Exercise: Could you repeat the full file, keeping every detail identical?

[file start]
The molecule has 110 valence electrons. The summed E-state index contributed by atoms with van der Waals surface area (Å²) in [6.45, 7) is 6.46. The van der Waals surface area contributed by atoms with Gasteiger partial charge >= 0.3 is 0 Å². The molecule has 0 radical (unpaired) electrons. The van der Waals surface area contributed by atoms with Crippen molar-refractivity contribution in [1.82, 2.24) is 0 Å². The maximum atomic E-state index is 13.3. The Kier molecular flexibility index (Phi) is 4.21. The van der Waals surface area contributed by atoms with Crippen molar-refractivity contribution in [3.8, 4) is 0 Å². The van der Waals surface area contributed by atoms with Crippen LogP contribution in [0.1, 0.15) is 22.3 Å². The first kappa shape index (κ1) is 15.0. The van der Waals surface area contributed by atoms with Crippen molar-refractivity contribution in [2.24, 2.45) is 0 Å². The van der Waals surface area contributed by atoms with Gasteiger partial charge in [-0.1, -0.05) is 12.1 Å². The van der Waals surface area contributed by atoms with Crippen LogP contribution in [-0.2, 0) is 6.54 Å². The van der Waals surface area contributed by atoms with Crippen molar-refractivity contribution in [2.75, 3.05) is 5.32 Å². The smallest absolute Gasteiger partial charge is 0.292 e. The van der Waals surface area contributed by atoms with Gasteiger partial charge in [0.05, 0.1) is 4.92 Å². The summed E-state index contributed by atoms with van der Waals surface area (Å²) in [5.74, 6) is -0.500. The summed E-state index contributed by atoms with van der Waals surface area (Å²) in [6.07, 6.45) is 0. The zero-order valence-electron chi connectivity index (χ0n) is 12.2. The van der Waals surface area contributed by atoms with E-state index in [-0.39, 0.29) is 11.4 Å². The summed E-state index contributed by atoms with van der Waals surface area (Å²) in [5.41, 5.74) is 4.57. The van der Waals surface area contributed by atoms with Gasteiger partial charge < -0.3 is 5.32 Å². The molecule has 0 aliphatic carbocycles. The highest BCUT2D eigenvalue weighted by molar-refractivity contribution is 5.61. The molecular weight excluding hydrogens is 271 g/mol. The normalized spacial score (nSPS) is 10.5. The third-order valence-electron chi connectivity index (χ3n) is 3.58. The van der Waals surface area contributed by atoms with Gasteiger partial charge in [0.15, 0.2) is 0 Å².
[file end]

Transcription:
The molecule has 110 valence electrons. The summed E-state index contributed by atoms with van der Waals surface area (Å²) in [6.45, 7) is 6.46. The van der Waals surface area contributed by atoms with Gasteiger partial charge >= 0.3 is 0 Å². The molecule has 0 radical (unpaired) electrons. The van der Waals surface area contributed by atoms with Crippen molar-refractivity contribution in [1.82, 2.24) is 0 Å². The maximum atomic E-state index is 13.3. The Kier molecular flexibility index (Phi) is 4.21. The van der Waals surface area contributed by atoms with Crippen molar-refractivity contribution in [3.8, 4) is 0 Å². The van der Waals surface area contributed by atoms with Crippen LogP contribution in [0.1, 0.15) is 22.3 Å². The first kappa shape index (κ1) is 15.0. The van der Waals surface area contributed by atoms with Crippen molar-refractivity contribution in [2.24, 2.45) is 0 Å². The van der Waals surface area contributed by atoms with Gasteiger partial charge in [-0.1, -0.05) is 12.1 Å². The van der Waals surface area contributed by atoms with Crippen LogP contribution in [-0.2, 0) is 6.54 Å². The van der Waals surface area contributed by atoms with Crippen molar-refractivity contribution in [2.75, 3.05) is 5.32 Å². The smallest absolute Gasteiger partial charge is 0.292 e. The van der Waals surface area contributed by atoms with Gasteiger partial charge in [0.05, 0.1) is 4.92 Å². The summed E-state index contributed by atoms with van der Waals surface area (Å²) in [5.74, 6) is -0.500. The summed E-state index contributed by atoms with van der Waals surface area (Å²) in [6.07, 6.45) is 0. The zero-order valence-electron chi connectivity index (χ0n) is 12.2. The van der Waals surface area contributed by atoms with E-state index in [-0.39, 0.29) is 11.4 Å². The summed E-state index contributed by atoms with van der Waals surface area (Å²) in [5.41, 5.74) is 4.57. The van der Waals surface area contributed by atoms with Gasteiger partial charge < -0.3 is 5.32 Å². The molecule has 0 aliphatic carbocycles. The highest BCUT2D eigenvalue weighted by molar-refractivity contribution is 5.61. The molecular weight excluding hydrogens is 271 g/mol. The normalized spacial score (nSPS) is 10.5. The third-order valence-electron chi connectivity index (χ3n) is 3.58. The van der Waals surface area contributed by atoms with Gasteiger partial charge in [0.15, 0.2) is 0 Å².